YEAR IN REVIEW Achieving the impossible Defying gravity – How Christel House elevates students out of a life of poverty to reach remarkable heights. As 2018 gets underway, it is only natural to look in the rearview mirror and contemplate the year that was. It has truly been a rollercoaster: Fires and drought in the Western Cape; thunderstorms, flash floods in KwaZulu-Natal and Gauteng; wellknown corporate brands tainted by fraud; the Western Cape’s water crisis and associated health risks; continued political violence and social decay in the townships. All of these stressors put pressure on our three pillars of success – Academic Excellence, Character Development and Employability. But despite internal and external challenges, CHSA is breaking the cycle of poverty. We are creating successful, self-sufficient citizens, who will ultimately contribute to growing the South African economy. As we look back on 2017, we can say with gratitude that our students continue to defy the odds, achieving what could well be seen as impossible, given the daily obstacles they face. Our grade 12s continue to excel in the quality of their NSC results, as shown by their 32 subject distinctions and 67% bachelor pass rate.


Our Systemic results this year far surpassed provincial averages and outperformed privileged private schools against which we are ranked. These successes are truly remarkable considering the circumstances our students face and demonstrate that, with perseverance and positive reinforcement, nothing is impossible. Character Development continues to receive greater focus each year, as we strive to improve our model by implementing measurables against which we can benchmark. The “values rubric” has become an important tool in measuring character as teachers incorporate it into their classrooms. The combination of Academic Excellence and Character Development prepares the way for the third pillar – Employability. Once this foundation has been laid, our students are prepared for the world of work. We help them make smart career choices by giving them broad exposure to varied work opportunities through business volunteers, company visits and mentoring and coaching programmes. Students learn to feel comfortable and confident in a business environment. The mentoring programme also helps them to build strong and positive relationships while developing a sense of responsibility and accountability.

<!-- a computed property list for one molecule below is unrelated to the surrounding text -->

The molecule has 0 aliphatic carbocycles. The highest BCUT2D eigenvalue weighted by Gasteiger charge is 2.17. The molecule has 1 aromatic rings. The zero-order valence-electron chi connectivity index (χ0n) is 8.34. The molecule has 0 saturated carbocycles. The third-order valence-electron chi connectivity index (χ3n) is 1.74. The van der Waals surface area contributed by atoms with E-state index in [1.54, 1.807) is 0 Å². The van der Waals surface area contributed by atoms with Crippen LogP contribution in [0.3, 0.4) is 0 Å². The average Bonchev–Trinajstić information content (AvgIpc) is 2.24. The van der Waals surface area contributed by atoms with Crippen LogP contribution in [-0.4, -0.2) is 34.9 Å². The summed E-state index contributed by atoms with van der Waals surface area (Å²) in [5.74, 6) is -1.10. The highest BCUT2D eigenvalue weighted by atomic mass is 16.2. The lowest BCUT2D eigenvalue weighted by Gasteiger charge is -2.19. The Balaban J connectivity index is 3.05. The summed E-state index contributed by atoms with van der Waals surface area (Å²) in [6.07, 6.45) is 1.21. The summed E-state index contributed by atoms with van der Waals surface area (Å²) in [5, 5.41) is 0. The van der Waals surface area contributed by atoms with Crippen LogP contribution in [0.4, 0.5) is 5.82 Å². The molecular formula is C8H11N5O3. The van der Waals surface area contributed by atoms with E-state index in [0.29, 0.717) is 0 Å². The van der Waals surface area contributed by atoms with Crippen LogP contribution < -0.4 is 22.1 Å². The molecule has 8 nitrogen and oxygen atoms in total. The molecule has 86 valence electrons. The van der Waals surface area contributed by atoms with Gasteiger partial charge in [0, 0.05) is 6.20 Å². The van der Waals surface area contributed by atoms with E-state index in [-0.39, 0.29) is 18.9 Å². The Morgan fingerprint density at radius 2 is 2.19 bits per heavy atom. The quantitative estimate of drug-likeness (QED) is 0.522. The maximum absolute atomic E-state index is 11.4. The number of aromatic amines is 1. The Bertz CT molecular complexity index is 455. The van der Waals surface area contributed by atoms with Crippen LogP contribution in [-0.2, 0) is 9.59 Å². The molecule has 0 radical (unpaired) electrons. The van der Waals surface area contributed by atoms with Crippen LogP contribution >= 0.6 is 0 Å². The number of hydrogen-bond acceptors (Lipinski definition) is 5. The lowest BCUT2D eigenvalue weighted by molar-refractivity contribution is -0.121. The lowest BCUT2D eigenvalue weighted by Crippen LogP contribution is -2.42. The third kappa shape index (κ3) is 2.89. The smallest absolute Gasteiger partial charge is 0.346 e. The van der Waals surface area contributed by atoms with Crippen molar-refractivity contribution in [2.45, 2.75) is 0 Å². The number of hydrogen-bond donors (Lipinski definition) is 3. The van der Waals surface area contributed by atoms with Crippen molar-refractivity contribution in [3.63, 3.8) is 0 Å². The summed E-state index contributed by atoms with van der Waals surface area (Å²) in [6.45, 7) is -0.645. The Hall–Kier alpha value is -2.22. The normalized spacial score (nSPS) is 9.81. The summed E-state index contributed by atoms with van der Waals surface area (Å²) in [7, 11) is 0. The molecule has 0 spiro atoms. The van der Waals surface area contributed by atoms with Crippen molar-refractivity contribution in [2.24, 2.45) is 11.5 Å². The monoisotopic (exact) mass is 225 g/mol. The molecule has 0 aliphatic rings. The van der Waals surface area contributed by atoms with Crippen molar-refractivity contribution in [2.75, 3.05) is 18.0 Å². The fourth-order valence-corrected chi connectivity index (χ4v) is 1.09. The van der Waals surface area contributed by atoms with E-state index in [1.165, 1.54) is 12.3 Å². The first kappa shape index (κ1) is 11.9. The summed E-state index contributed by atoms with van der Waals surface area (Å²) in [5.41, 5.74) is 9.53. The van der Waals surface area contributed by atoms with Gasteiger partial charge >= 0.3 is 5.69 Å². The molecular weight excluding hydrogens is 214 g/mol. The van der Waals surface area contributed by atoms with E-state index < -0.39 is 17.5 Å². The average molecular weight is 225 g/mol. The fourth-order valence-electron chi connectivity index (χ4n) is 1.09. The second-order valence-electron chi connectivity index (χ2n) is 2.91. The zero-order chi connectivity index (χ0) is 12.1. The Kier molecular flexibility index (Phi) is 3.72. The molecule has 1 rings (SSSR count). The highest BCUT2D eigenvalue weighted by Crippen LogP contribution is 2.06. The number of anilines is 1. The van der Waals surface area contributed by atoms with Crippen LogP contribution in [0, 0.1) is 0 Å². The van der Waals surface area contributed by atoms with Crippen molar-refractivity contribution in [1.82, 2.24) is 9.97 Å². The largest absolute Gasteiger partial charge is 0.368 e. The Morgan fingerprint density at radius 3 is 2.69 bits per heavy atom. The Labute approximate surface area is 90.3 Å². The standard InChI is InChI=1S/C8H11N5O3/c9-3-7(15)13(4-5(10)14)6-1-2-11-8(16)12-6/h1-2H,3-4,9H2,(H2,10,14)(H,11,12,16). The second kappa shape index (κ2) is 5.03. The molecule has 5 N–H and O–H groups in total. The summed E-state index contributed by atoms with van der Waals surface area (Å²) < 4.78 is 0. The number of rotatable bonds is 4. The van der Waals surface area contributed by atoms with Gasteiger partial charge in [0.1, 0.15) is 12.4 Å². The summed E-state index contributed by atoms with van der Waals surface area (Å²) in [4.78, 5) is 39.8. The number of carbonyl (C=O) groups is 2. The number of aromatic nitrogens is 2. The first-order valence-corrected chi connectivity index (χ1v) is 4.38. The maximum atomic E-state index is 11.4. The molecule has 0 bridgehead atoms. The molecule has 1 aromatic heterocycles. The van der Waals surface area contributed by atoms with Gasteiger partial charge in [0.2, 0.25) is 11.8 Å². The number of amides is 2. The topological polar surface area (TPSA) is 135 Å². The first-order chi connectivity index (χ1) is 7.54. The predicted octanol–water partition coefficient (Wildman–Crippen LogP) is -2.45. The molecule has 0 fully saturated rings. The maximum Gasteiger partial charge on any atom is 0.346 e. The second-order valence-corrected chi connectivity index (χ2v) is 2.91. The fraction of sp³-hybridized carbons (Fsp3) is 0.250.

In 2017, CHSA achieved its goal of ensuring that more than 91% of our graduates from all graduation years are either employed, in a learnership or studying. This was accomplished by regularly monitoring, communicating with and visiting our graduates at university and work. When one considers the environments of poverty from which our youngsters come, these results are truly remarkable.

To our donors who have loyally supported Christel House for many years and to our new donors who have allowed the school into their hearts this year, we send sincere gratitude. Thank you for sharing our vision of making the impossible possible. You are part of the Christel House family and we invite you to celebrate the successes showcased in this annual report. They could not have happened without your support.

At Christel House, we are extremely grateful to the partners who help us to ‘defy gravity’ and achieve the impossible: LectorSA has made a significant impact on our reading and comprehension programme, while FutureMe assists students in selecting appropriate careers. Microsoft’s gift of software enhances our technology usage, and we are honored to be selected as a Microsoft Showcase School. Finally, Dell helps CHSA remain at the forefront of technological advances in education by providing state-of-theart ICT equipment. But it doesn’t stop there. Dell also supports our nutrition programme, realising that a child who is hungry or malnourished cannot learn.